Journal Article

The embodied penman: Effector-specific motor-language integration during handwriting


Several studies have yielded fine-grained insights on the embodied dynamics of language by revealing how processing of manual action verbs (MaVs) affects the programming or execution of concurrent hand movements. However, virtually all extant studies have relied on highly contrived dual tasks in which independent motoric and linguistic processes are arbitrarily related. To circumvent potential attentional confounds, we conducted the first assessment of motor-language integration during handwriting, an early acquired skill that necessarily integrates both types of processes. Using a digital pen, participants copied carefully matched MaVs, non-manual action verbs, and non-action verbs as we collected measures of motor programming (the time needed to start the writing routine after verb presentation) and motor execution (the time needed to write the whole verb). Whereas motor programming latencies were similar across conditions, the unfolding of motor routines was faster for MaVs than for the other two categories, irrespective of the subjects’ daily writing time. Moreover, this effect remained consistent regardless of whether word meanings were accessed implicitly or explicitly. In line with the Hand-Action-Network Dynamic Language Embodiment (HANDLE) model, such findings suggest that everyday manual movements can be primed by effector-congruent verbs, even in a highly automatized task that seamlessly combines linguistic and motoric processes. In addition, this effect differs from that observed for MaVs in a previous (keyboard-based) typing experiment, suggesting that language-induced sensorimotor resonance during writing depends on the motoric particularities of each production modality. More generally, our paradigm opens new avenues for fine-grained explorations of embodied language processes.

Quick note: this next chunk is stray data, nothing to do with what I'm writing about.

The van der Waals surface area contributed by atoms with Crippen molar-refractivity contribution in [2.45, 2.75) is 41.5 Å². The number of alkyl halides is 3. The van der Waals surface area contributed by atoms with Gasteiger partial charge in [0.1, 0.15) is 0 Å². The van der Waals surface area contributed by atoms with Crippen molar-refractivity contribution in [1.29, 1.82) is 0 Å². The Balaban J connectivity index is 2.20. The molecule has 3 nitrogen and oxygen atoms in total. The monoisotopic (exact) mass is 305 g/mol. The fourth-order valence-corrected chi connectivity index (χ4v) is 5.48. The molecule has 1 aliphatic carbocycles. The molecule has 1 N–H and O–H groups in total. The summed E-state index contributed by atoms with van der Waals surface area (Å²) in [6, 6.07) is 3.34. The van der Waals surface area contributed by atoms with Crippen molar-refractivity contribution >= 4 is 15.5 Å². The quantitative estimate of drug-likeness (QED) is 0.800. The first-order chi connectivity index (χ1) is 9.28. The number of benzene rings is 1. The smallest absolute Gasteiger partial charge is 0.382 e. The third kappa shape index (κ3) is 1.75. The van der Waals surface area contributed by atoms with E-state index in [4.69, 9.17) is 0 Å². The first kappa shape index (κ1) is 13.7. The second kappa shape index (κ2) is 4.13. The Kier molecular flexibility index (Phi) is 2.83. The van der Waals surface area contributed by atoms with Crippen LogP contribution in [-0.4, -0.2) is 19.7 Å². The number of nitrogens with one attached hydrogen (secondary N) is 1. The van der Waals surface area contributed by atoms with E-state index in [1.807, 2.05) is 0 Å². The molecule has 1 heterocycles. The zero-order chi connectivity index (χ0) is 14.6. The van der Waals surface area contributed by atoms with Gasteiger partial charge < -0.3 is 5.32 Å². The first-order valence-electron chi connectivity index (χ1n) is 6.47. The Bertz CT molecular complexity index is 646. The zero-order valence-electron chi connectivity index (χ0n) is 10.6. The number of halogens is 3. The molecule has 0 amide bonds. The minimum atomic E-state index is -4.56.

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Afonso, Olivia
Suárez-Coalla, Paz
Cuetos, Fernando
Ibáñez, Agustín
Sedeño, Lucas
García, Adolfo M.

Oxford Brookes departments

Faculty of Health and Life Sciences\Department of Psychology, Health and Professional Development


Year of publication: 2019
Date of RADAR deposit: 2019-06-03

Creative Commons License This work is licensed under a Creative Commons Attribution-NonCommercial-NoDerivatives 4.0 International License

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